Research paying off for County Beef

Published 12:00 am Wednesday, February 9, 2000

A larger selection of fresh and convenient beef products may soon start filling supermarket meat cases thanks to Butler County beef producers.

Through a beef check-off program, investments in research will be obtained through a $1-per-head contribution. The funds have gone toward various

marketing techniques such as the production of beef that will take only minutes to cook as well as producing more low-fat, tender cuts of beef.

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Butler County Extension Officer Russty Parrish said that the program was set up to acquire funds to help beef producers compete with other products.

"They take $1 per head and put it toward marketing research," Parrish said. "The primary goal of the program is to help market the beef and to help beef compete with other meats such as poultry and pork. They are researching as many marketing avenues as they can through this program."

The program began about three years ago when members of the Cattlemen's Association voted to give one dollar for every head sold to

research that will help find new ways of promoting beef.

Butler County Cattlemen's Association President Jerry Middleton said the project has been a success and is one of the reason for high cattle prices at this time.

"The demand for beef products has increased dramatically which is good for all beef producers," Middleton said.

Researchers from the University of Nebraska and the University of Florida began by examining 39 muscles from the chuck and round of beef. A total of 5,600 samples were measured by length, weight, fat content, tenderness, best cooking method and other valuable processing properties.

The research is very unique to the Alabama beef industry.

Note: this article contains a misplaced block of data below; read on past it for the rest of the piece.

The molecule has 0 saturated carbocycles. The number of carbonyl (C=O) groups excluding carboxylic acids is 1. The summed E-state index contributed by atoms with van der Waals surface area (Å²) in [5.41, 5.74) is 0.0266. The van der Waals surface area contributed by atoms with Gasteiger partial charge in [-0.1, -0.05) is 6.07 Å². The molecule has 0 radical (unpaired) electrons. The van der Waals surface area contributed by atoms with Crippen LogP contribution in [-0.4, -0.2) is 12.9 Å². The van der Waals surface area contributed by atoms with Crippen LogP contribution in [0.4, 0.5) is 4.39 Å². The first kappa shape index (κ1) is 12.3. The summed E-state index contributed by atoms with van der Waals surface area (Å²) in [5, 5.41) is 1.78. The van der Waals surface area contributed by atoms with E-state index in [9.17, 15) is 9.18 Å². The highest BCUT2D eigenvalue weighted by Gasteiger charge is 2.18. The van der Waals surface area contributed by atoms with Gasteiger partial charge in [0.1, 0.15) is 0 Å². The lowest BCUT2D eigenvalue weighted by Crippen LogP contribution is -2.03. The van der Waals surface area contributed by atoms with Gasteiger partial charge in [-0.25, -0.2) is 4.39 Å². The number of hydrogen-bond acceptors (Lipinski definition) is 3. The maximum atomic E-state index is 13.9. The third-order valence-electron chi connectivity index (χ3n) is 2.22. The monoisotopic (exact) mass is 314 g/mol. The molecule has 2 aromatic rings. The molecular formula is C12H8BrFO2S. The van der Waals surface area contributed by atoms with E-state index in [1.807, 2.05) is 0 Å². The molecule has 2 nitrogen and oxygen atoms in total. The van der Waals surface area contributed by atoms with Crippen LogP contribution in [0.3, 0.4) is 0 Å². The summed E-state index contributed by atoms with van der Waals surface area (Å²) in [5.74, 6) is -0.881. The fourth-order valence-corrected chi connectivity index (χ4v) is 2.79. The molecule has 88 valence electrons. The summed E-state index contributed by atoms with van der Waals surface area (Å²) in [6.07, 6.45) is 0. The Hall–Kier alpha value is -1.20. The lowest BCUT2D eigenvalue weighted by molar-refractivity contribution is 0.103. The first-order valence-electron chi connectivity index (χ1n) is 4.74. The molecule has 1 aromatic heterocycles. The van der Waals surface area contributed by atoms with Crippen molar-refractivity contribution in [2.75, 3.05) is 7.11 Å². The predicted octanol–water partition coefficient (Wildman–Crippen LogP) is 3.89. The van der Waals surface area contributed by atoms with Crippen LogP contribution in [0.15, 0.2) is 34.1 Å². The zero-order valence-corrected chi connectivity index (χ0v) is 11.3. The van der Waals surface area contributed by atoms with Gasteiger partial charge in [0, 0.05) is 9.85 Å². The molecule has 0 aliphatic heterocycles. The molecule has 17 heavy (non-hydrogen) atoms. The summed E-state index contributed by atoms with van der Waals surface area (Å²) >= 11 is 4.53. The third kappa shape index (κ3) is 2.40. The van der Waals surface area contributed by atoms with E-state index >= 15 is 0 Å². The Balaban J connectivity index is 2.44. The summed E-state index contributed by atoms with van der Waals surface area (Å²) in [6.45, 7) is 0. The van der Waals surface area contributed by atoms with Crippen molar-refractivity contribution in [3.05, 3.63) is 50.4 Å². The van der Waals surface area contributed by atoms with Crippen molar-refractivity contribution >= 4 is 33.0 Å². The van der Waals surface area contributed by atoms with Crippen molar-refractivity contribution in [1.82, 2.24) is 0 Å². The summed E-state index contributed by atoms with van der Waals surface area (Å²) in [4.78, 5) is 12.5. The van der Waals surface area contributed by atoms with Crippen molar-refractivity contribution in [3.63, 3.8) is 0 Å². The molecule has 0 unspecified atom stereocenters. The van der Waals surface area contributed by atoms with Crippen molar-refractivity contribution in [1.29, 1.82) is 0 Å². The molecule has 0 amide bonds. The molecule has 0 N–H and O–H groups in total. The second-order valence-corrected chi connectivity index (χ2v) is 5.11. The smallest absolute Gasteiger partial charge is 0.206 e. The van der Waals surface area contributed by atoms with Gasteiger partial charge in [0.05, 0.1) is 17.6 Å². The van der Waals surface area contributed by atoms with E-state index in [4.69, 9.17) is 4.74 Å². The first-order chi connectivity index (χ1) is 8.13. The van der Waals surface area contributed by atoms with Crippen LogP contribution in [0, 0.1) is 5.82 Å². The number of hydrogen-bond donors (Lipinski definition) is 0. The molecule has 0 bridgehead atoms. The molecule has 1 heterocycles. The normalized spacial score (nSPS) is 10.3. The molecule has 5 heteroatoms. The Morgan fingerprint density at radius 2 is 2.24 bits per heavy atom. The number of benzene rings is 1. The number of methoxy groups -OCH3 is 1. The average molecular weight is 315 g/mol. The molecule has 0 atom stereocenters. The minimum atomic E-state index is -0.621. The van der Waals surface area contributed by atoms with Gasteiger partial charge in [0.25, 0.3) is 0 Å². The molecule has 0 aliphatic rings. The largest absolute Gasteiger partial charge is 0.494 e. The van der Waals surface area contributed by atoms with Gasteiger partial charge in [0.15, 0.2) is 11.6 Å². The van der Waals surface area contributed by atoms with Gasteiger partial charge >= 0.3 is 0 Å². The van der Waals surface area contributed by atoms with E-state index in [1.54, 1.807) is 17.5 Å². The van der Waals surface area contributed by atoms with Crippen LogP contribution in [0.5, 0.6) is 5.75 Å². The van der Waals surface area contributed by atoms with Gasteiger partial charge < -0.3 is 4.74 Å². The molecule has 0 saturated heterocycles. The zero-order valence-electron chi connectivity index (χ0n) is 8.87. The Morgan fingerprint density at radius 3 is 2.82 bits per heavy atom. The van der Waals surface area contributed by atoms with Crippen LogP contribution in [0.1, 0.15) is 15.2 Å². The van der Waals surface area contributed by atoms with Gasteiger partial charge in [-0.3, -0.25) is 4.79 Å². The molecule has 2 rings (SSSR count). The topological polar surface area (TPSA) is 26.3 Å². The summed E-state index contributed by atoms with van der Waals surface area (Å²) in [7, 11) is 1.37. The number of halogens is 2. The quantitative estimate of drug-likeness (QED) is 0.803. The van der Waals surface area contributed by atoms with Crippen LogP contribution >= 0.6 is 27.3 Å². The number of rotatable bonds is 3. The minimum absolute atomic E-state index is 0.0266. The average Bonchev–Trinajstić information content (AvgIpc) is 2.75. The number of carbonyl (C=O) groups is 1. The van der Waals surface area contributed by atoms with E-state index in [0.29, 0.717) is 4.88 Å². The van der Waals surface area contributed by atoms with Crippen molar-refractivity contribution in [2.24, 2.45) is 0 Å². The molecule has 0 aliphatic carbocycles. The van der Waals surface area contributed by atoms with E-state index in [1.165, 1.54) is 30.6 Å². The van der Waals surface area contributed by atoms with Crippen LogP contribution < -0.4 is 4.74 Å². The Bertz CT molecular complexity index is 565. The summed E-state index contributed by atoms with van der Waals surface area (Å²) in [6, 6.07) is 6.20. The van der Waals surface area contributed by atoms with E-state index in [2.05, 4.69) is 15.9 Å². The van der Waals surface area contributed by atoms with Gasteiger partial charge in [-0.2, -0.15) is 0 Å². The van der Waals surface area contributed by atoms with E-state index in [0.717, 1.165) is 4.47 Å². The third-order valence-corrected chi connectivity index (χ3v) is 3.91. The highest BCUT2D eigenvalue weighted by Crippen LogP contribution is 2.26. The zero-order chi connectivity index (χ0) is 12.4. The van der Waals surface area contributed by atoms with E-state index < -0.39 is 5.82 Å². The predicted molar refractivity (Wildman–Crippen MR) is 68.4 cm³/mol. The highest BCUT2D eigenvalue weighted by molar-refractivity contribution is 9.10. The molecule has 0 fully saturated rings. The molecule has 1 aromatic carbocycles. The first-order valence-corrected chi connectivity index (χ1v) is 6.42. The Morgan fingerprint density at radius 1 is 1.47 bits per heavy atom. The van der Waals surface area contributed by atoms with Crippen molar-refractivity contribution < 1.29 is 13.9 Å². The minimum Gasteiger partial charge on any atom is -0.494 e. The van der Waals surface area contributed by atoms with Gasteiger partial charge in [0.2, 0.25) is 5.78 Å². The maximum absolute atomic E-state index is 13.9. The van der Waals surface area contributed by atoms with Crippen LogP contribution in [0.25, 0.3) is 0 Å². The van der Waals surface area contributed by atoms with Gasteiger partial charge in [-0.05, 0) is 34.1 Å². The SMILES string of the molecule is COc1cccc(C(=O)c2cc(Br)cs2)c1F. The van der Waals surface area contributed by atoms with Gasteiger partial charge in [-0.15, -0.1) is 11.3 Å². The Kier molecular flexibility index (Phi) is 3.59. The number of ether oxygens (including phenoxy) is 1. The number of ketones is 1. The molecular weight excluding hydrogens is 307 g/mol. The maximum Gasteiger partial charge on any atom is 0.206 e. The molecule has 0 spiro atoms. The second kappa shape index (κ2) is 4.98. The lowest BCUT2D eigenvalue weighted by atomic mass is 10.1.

"These results will create the first database of its kind," says Wendell Gibbs, President of the Alabama Cattlemen's Association. "The beef industry is using this new technology and new information to make beef more consumer-friendly and a better fit for today's demanding lifestyles."

One of the objectives of the study was to provide ideas for creating innovative, easy meals from each of the 39 cuts.

"At 4:30 p.m., 70 percent of Americans don't know what they are having for dinner that night," notes Debbie Vandiver, Consumer Information Director of the Alabama Cattlemen's Association. "And this research can help. Knowing the best cooking method for a particular cut, for example, can take the guess work out of preparing beef, making mealtime more enjoyable."

Middleton said that these new products are changing and making it more competitive with other meat products.

"Through this program we are seeing innovations of new products on the market. We are attempting to make products that better fit today's consumers such as the new roast which can be cooked in about ten minutes that has been on the market for about a year and a half. That one product has helped drive the demand for beef up and has helped us remain competitive with other meat products on the market," Middleton said.

In addition, many cuts, because of their tenderness or moisture content, were seen as ideal candidates for new convenient beef meals that are ready in minutes, much like the heat-and-serve pot roasts and meatloaves that are currently on the market.

Researchers also found that certain components in the chuck and round-many more than previously thought- are lower in fat, as well. The study discovered that one third of the samples in the chuck and round contain less than 5 percent fat.

"We have a lot of opportunity to provide more convenient, flavorful and lower fat beef products to consumers," adds Gibbs. "This research will help make beef more valuable to those who manufacture meat items, which in turn will increase value to the consumer. This will improve demand and market share for beef."

Middleton said that participating in the program has been very advantageous for Butler County's beef producers.

"This has been a very good investment. It has opened up new markets for beef that we have not been able to sell in before and we hope to begin exporting to China in the coming years.

"We have been able to educate the public by conducting many studies on the cholesterol content of beef which is not as high as was once indicated," he said. "There have been many benefits for cattlemen and the consumers as a result of the check-off program."